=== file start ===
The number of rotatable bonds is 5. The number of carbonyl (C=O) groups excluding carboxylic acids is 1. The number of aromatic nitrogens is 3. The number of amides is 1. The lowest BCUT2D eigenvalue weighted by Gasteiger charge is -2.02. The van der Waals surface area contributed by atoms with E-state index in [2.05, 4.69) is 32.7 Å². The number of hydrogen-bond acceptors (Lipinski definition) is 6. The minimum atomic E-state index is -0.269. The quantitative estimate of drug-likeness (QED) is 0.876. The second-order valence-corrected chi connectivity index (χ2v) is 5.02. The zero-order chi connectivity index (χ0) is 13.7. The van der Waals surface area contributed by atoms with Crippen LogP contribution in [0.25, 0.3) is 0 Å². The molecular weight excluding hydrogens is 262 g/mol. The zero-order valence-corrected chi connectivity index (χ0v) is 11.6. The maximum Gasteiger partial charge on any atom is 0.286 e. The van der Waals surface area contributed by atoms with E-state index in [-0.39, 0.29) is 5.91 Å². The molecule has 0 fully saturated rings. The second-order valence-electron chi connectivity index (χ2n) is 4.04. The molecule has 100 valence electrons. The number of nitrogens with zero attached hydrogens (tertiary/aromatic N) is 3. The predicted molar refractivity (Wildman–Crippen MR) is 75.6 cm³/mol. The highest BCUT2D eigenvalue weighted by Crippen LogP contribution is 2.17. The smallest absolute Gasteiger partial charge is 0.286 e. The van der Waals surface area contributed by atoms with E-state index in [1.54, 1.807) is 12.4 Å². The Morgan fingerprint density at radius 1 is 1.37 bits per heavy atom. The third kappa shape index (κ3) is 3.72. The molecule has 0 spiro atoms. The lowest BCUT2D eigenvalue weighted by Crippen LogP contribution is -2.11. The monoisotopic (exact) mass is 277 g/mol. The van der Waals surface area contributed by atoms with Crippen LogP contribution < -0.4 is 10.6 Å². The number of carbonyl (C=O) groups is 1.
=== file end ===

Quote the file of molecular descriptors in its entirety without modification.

The number of rotatable bonds is 5. The number of carbonyl (C=O) groups excluding carboxylic acids is 1. The number of aromatic nitrogens is 3. The number of amides is 1. The lowest BCUT2D eigenvalue weighted by Gasteiger charge is -2.02. The van der Waals surface area contributed by atoms with E-state index in [2.05, 4.69) is 32.7 Å². The number of hydrogen-bond acceptors (Lipinski definition) is 6. The minimum atomic E-state index is -0.269. The quantitative estimate of drug-likeness (QED) is 0.876. The second-order valence-corrected chi connectivity index (χ2v) is 5.02. The zero-order chi connectivity index (χ0) is 13.7. The van der Waals surface area contributed by atoms with Crippen LogP contribution in [0.25, 0.3) is 0 Å². The molecular weight excluding hydrogens is 262 g/mol. The zero-order valence-corrected chi connectivity index (χ0v) is 11.6. The maximum Gasteiger partial charge on any atom is 0.286 e. The van der Waals surface area contributed by atoms with E-state index in [-0.39, 0.29) is 5.91 Å². The molecule has 0 fully saturated rings. The second-order valence-electron chi connectivity index (χ2n) is 4.04. The molecule has 100 valence electrons. The number of nitrogens with zero attached hydrogens (tertiary/aromatic N) is 3. The predicted molar refractivity (Wildman–Crippen MR) is 75.6 cm³/mol. The highest BCUT2D eigenvalue weighted by Crippen LogP contribution is 2.17. The smallest absolute Gasteiger partial charge is 0.286 e. The van der Waals surface area contributed by atoms with E-state index in [1.54, 1.807) is 12.4 Å². The Morgan fingerprint density at radius 1 is 1.37 bits per heavy atom. The third kappa shape index (κ3) is 3.72. The molecule has 0 spiro atoms. The lowest BCUT2D eigenvalue weighted by Crippen LogP contribution is -2.11. The monoisotopic (exact) mass is 277 g/mol. The van der Waals surface area contributed by atoms with Crippen LogP contribution < -0.4 is 10.6 Å². The number of carbonyl (C=O) groups is 1.